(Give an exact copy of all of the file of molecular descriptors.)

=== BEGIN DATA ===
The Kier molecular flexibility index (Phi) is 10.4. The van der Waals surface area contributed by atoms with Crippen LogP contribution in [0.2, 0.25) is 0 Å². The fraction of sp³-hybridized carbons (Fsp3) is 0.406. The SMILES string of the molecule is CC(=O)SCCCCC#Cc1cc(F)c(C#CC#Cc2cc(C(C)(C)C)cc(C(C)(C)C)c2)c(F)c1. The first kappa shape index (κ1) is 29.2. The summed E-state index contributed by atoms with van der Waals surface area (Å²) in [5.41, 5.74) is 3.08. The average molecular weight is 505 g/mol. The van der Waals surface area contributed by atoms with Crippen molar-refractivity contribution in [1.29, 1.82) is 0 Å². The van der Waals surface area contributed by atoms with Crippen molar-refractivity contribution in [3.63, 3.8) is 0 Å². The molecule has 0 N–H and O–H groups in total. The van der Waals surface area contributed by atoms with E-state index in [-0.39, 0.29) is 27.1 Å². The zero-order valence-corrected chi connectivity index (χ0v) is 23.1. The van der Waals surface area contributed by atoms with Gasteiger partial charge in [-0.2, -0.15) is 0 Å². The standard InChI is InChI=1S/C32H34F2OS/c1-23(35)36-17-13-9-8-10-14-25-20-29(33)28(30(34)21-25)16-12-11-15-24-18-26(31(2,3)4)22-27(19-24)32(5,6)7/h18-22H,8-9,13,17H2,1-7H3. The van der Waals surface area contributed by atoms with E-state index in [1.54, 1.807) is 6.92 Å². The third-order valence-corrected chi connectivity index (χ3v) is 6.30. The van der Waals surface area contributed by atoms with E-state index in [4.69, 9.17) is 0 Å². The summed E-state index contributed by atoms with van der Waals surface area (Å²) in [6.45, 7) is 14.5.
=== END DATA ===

The Kier molecular flexibility index (Phi) is 10.4. The van der Waals surface area contributed by atoms with Crippen LogP contribution in [0.2, 0.25) is 0 Å². The fraction of sp³-hybridized carbons (Fsp3) is 0.406. The SMILES string of the molecule is CC(=O)SCCCCC#Cc1cc(F)c(C#CC#Cc2cc(C(C)(C)C)cc(C(C)(C)C)c2)c(F)c1. The first kappa shape index (κ1) is 29.2. The summed E-state index contributed by atoms with van der Waals surface area (Å²) in [5.41, 5.74) is 3.08. The average molecular weight is 505 g/mol. The van der Waals surface area contributed by atoms with Crippen molar-refractivity contribution in [1.29, 1.82) is 0 Å². The van der Waals surface area contributed by atoms with Crippen molar-refractivity contribution in [3.63, 3.8) is 0 Å². The molecule has 0 N–H and O–H groups in total. The van der Waals surface area contributed by atoms with E-state index in [-0.39, 0.29) is 27.1 Å². The zero-order valence-corrected chi connectivity index (χ0v) is 23.1. The van der Waals surface area contributed by atoms with Gasteiger partial charge in [-0.2, -0.15) is 0 Å². The standard InChI is InChI=1S/C32H34F2OS/c1-23(35)36-17-13-9-8-10-14-25-20-29(33)28(30(34)21-25)16-12-11-15-24-18-26(31(2,3)4)22-27(19-24)32(5,6)7/h18-22H,8-9,13,17H2,1-7H3. The van der Waals surface area contributed by atoms with E-state index in [1.54, 1.807) is 6.92 Å². The third-order valence-corrected chi connectivity index (χ3v) is 6.30. The van der Waals surface area contributed by atoms with E-state index in [4.69, 9.17) is 0 Å². The summed E-state index contributed by atoms with van der Waals surface area (Å²) in [6.45, 7) is 14.5.